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Injuries for cyclists

Injuries for cyclists

As cycling is a very repetitive sport, any injuries that occur tend to be related to overuse and can usually be attributed to inadequate bike setup, training volume changes, or weakness with certain muscle groups. The most common areas for injuries to occur are the knee, lumbar spine, and neck.

Knee pain

Knee pain is most often reported in the anterior knee and can occur in the patellofemoral joint, meniscus, or various bursa located around the knee. These pathologies occur due to increased or abnormal contact pressures at the knee joint, which is likely due to a poor bike setup, a large increase in training volume, or riding at a low cadence in heavy gears. A professional bike fit and complete regular strengthening exercises focused on your quads and glutes can address this as well as increase your riding cadence.

Lower back pain

Lower back pain will normally come about due to spending a large amount of time in a fixed position. Most often this is when a rider’s bike setup is too aggressive/aero than their bodies can tolerate. Most low back pain associated with cycling can be managed with a bike fit as well as strength training for your core glutes and lower back. It should also be noted that those with foraminal stenosis (narrowing of the spinal canal) or facet joint arthropathy tend to find cycling as a flexed position offloads these irritable structures. It is important to remember that any radiating pain or sensory changes in the lumbar spine or cervical spine should be evaluated by a general practitioner or physiotherapist.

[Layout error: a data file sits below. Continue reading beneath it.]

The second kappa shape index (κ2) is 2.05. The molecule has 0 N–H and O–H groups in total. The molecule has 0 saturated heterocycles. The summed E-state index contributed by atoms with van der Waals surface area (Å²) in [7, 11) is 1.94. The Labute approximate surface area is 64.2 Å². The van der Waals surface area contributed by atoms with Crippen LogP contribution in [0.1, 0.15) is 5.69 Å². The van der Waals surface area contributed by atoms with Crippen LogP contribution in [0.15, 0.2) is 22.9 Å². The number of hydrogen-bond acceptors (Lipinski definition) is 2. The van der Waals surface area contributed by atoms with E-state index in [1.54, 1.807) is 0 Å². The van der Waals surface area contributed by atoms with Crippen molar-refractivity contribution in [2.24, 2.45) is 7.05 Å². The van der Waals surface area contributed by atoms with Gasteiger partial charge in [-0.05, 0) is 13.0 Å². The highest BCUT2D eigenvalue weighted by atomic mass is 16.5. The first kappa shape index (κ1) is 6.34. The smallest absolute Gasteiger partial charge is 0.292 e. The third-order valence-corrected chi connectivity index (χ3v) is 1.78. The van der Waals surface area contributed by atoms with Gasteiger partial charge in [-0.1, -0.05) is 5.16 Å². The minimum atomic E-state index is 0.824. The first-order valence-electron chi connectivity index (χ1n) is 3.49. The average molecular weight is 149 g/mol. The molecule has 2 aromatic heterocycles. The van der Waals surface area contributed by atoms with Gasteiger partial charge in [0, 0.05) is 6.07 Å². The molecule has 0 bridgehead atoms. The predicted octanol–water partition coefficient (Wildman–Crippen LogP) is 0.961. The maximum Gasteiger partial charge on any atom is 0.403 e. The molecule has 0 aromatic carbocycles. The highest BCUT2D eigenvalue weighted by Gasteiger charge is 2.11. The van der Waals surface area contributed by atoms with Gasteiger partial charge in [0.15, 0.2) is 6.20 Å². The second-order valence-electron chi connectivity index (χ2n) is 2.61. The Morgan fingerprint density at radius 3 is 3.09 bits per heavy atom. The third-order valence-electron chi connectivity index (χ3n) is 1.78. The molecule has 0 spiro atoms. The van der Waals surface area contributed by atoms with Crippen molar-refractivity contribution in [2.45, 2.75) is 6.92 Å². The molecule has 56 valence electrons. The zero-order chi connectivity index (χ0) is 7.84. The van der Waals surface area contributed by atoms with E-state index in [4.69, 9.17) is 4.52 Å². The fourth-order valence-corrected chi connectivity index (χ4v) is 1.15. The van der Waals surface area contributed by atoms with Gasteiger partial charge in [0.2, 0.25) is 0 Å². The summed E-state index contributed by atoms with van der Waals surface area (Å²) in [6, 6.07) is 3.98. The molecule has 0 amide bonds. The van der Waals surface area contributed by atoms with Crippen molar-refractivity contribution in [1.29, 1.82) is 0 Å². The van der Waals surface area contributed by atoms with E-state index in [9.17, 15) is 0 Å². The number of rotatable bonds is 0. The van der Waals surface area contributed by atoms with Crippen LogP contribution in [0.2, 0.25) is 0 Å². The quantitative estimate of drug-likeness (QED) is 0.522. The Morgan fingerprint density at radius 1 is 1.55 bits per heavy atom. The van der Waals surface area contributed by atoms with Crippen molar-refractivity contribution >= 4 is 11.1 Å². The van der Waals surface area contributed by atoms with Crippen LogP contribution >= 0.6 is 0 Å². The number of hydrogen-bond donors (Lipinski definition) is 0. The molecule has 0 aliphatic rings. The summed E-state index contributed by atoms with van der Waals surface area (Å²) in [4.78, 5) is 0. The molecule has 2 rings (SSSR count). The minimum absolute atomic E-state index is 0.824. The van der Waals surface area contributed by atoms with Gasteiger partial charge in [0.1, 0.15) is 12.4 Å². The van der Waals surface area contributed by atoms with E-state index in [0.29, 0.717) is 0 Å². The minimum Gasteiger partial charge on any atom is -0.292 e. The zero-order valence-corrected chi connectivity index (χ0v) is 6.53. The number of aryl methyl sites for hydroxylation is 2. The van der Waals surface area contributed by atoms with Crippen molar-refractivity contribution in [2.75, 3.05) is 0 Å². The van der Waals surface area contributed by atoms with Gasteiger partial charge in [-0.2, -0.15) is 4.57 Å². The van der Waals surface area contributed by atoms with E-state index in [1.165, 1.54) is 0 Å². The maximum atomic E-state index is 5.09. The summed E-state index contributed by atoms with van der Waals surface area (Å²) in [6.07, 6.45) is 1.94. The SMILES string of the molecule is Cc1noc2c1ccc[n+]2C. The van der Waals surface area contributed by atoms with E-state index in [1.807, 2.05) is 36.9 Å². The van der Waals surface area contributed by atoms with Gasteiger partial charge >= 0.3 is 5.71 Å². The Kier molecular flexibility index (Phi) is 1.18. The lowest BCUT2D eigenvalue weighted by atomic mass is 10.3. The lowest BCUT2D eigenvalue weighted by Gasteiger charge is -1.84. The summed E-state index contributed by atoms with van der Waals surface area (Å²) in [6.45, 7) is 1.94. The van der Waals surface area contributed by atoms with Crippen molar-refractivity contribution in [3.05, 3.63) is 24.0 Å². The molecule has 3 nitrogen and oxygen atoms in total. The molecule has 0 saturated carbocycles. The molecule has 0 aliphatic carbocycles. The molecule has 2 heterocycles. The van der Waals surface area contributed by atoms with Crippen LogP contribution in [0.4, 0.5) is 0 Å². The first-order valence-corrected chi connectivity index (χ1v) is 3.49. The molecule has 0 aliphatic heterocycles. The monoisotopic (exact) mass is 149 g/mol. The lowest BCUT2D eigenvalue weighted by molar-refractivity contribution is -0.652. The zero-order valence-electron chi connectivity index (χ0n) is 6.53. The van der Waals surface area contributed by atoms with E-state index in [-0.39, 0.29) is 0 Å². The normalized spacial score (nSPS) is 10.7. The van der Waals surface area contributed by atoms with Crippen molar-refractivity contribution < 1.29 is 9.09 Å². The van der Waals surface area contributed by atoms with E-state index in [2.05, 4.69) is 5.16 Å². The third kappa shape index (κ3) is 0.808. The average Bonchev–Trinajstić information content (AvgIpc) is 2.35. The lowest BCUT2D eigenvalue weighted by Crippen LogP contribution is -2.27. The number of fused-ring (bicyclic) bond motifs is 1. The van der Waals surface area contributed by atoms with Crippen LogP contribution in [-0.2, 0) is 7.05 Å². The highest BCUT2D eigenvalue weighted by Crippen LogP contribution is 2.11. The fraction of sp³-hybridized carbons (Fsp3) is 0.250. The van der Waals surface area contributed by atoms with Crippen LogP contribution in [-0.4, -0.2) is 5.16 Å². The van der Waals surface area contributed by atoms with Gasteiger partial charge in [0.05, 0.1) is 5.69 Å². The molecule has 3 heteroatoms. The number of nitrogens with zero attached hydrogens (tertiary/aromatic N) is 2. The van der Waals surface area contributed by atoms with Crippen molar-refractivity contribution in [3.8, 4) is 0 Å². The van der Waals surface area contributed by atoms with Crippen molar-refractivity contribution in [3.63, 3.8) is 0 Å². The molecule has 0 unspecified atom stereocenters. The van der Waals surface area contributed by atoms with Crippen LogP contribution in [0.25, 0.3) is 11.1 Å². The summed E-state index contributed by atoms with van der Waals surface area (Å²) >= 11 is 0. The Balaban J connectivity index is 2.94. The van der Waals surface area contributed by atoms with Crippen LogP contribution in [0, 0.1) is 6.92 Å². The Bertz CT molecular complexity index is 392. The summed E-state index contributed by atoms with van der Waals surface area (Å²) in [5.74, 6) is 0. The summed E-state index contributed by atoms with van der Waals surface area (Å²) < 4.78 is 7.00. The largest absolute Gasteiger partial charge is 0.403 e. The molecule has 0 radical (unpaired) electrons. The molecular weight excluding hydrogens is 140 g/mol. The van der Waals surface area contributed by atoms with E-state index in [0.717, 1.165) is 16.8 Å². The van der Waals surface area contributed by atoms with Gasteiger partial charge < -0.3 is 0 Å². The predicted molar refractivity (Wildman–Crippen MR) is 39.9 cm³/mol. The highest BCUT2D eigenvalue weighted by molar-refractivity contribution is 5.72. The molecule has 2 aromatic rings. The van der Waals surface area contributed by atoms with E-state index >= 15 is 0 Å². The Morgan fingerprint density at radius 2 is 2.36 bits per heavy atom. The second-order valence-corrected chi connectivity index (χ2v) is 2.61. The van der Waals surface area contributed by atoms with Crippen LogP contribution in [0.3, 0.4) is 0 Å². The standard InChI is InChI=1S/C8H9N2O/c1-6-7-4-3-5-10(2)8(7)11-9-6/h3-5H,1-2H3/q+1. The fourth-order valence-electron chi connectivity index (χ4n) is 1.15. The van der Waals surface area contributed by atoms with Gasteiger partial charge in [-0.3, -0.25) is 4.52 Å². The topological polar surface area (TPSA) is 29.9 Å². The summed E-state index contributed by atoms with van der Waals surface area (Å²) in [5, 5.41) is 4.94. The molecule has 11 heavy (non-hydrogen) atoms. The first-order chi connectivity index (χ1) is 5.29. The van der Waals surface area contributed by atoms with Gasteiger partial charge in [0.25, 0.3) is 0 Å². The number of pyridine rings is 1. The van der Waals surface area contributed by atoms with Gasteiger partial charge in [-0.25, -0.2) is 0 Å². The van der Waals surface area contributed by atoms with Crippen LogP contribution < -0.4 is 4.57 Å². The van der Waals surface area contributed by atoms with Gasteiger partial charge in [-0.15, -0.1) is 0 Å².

Neck pain

Neck pain associated with cycling is most often a result of an increased time spent in an aero tuck which leads to our neck being forced into extension and protraction to keep eyes on the road. When holding this posture for a long period of time it will test the endurance of our cervical extensors and the musculature of our shoulder girdle. It is important to ensure that as part of your strengthening program you are working on upper limb strength, not just lower limb dominant exercises.

When considering bike setup it is important to strike a balance between an aerodynamic racing position and a rider’s comfort. A tailored and varied strengthening program will complement your riding, and often leads to improved overall performance.

If you are interested in perfecting your training program or have one of these conditions you want some help to fix, our Senior Physiotherapist Matt Delaney is an avid cyclist and triathlete and can assist you in achieving your cycling goals. Book an appointment with him to learn how to get yourself cycling pain free again.

 



Published the June 21, 2022

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